Another denomination that is generally judged to be 'bad' is the Evangelical Lutheran Church in America – probably because people see 'Evangelical' as the first word in the name and automatically discount them because they claim to be 'evangelical'.

    The ELCA also has almost 4 million members, 4 times as many as the UCC.

    And in the Latin Rite Catholic church, the hierarchy is mostly against ME, but the people in the pews are mostly for ME.

  • 16. Fyoung  |  April 29, 2014 at 6:18 am

    "And in the Latin Rite Catholic church, the hierarchy is mostly against ME, but the people in the pews are mostly for ME."

    Same for the mainstream Roman Catholic church in the countries that have marriage equality.

  • 17. ebohlman  |  April 29, 2014 at 1:54 pm

    And in the US: all states where the population is more than 20% Catholic have marriage equality.

  • 18. Mike in Baltimore  |  April 29, 2014 at 7:10 pm

    Actually, that is not the case.

    Florida has 26% of the population with a Catholic tradition;

    Louisiana has 28% of the population with a Catholic tradition;

    Texas has 24% of the population with a Catholic tradition;

    Nebraska has 31% of the population with a Catholic tradition;

    And several other states who do not have ME are in that same position (states including AZ, NV, WY, MT, the Dakotas, WI, PA, etc).

    ( )

  • 19. Christian  |  April 28, 2014 at 4:53 pm

    Thank you!

    I'm exhausted of the rhetoric of some non-religious gays and lesbians regarding allies who are religious and in favor of the civil rights of the LGBT community as a fluke and that they (indeed, we, as I am a gay Episcoplalian Christian) act as allies in spite of the religious faith. And to that end that Christianity is somehow the enemy, falling for the religious- right 's sheepskin disguise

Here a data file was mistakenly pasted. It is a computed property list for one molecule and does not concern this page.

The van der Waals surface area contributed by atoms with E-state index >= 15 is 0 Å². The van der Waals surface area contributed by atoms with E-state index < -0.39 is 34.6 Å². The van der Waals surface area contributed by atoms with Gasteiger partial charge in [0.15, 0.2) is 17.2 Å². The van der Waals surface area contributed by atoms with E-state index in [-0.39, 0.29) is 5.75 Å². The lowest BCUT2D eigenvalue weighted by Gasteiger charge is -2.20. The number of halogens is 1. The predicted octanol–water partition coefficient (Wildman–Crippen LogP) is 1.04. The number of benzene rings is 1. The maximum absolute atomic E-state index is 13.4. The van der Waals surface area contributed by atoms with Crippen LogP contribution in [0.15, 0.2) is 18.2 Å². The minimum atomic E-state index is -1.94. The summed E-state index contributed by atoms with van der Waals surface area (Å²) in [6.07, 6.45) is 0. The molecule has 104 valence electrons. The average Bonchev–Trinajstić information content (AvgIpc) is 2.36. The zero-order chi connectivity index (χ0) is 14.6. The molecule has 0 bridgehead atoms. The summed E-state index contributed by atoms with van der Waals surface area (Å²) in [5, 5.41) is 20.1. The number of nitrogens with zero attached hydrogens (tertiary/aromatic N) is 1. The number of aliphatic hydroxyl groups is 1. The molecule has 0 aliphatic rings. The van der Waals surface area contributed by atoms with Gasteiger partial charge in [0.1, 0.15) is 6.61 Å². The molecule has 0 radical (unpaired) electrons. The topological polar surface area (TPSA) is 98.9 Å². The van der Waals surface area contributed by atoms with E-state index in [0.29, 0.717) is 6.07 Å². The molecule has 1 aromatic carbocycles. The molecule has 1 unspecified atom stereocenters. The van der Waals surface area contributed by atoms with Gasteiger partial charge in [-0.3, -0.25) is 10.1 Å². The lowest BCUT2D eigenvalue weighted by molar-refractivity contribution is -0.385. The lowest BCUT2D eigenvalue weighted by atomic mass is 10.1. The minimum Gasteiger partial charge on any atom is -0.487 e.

To alienate either religious or non-religious allies of lgbt civil rights would be much like the exclusionism of the right wing.

  • 20. Eric  |  April 28, 2014 at 5:27 pm

    It's the millennia of bearing false witness towards gays that has earned Christians the anti-gay reputation. It will take time and repentance to overcome that.

  • 21. Guest  |  April 28, 2014 at 7:29 pm

    I must disagree, and quite forcefully. Christianity is awful. Whatever level of equality the gays have is no result of Christianity. I'm organizing a protest against the hundreds of Christian zealots who descend into the city once a year in their pious attempt to snatch away abortion rights. That is all it exists for. It's empty, and an irritant at the most.

  • 22. Bruno71  |  April 28, 2014 at 4:35 pm

    I'm not sure what your point is. The church (and others) involved in this case are showing that there is no unified bloc when it comes to Christianity vs. gays. I think that's quite important, to show that there isn't one religious argument to be made in this country. Of course we could do it without them, but I see no harm, only help, if these denominations hop on board the equality train.

  • 23. KarlS  |  April 29, 2014 at 8:46 am

    Once I saw this guy on a bridge about to jump. I said, "Don't do it!" He said, "Nobody loves me." I said,
    "God loves you. Do you believe in God?"

    He said, "Yes." I said, "Are you a Christian or a Jew?" He said, "A Christian." I said,
    "Me, too! Protestant or Catholic?" He said, "Protestant." I said, "Me, too! What franchise?"